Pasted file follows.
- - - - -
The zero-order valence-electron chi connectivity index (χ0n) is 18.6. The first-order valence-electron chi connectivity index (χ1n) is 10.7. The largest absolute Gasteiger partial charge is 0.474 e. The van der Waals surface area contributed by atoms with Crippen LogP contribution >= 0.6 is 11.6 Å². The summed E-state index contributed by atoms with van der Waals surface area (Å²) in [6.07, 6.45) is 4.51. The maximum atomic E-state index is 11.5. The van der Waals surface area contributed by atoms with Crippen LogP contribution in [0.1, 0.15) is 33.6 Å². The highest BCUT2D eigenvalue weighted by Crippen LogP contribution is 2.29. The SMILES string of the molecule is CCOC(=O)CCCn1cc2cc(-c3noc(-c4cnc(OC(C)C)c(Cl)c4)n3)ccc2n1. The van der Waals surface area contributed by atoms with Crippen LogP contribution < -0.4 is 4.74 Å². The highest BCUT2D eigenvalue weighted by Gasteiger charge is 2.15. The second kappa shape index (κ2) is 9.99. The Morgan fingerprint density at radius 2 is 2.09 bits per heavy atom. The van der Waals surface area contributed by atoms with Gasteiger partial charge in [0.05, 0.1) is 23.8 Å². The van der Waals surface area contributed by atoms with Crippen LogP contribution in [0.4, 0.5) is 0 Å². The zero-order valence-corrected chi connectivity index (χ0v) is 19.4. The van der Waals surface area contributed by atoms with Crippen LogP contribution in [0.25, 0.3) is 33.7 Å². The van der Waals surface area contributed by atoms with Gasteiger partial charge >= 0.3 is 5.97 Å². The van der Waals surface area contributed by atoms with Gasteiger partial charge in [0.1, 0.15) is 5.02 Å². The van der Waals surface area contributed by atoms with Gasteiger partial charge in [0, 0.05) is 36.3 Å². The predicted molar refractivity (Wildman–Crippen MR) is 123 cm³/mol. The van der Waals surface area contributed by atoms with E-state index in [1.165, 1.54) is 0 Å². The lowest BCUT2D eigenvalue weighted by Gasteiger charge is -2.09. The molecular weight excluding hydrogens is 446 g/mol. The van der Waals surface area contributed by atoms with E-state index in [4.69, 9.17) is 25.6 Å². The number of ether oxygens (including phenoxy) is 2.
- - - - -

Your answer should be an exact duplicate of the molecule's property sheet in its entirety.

The zero-order valence-electron chi connectivity index (χ0n) is 18.6. The first-order valence-electron chi connectivity index (χ1n) is 10.7. The largest absolute Gasteiger partial charge is 0.474 e. The van der Waals surface area contributed by atoms with Crippen LogP contribution >= 0.6 is 11.6 Å². The summed E-state index contributed by atoms with van der Waals surface area (Å²) in [6.07, 6.45) is 4.51. The maximum atomic E-state index is 11.5. The van der Waals surface area contributed by atoms with Crippen LogP contribution in [0.1, 0.15) is 33.6 Å². The highest BCUT2D eigenvalue weighted by Crippen LogP contribution is 2.29. The SMILES string of the molecule is CCOC(=O)CCCn1cc2cc(-c3noc(-c4cnc(OC(C)C)c(Cl)c4)n3)ccc2n1. The van der Waals surface area contributed by atoms with Crippen LogP contribution < -0.4 is 4.74 Å². The highest BCUT2D eigenvalue weighted by Gasteiger charge is 2.15. The second kappa shape index (κ2) is 9.99. The Morgan fingerprint density at radius 2 is 2.09 bits per heavy atom. The van der Waals surface area contributed by atoms with Gasteiger partial charge in [0.05, 0.1) is 23.8 Å². The van der Waals surface area contributed by atoms with Crippen LogP contribution in [0.4, 0.5) is 0 Å². The zero-order valence-corrected chi connectivity index (χ0v) is 19.4. The van der Waals surface area contributed by atoms with Crippen LogP contribution in [0.25, 0.3) is 33.7 Å². The van der Waals surface area contributed by atoms with Gasteiger partial charge >= 0.3 is 5.97 Å². The van der Waals surface area contributed by atoms with Gasteiger partial charge in [0.1, 0.15) is 5.02 Å². The van der Waals surface area contributed by atoms with Gasteiger partial charge in [0, 0.05) is 36.3 Å². The predicted molar refractivity (Wildman–Crippen MR) is 123 cm³/mol. The van der Waals surface area contributed by atoms with E-state index in [1.165, 1.54) is 0 Å². The lowest BCUT2D eigenvalue weighted by Gasteiger charge is -2.09. The molecular weight excluding hydrogens is 446 g/mol. The van der Waals surface area contributed by atoms with E-state index in [4.69, 9.17) is 25.6 Å². The number of ether oxygens (including phenoxy) is 2.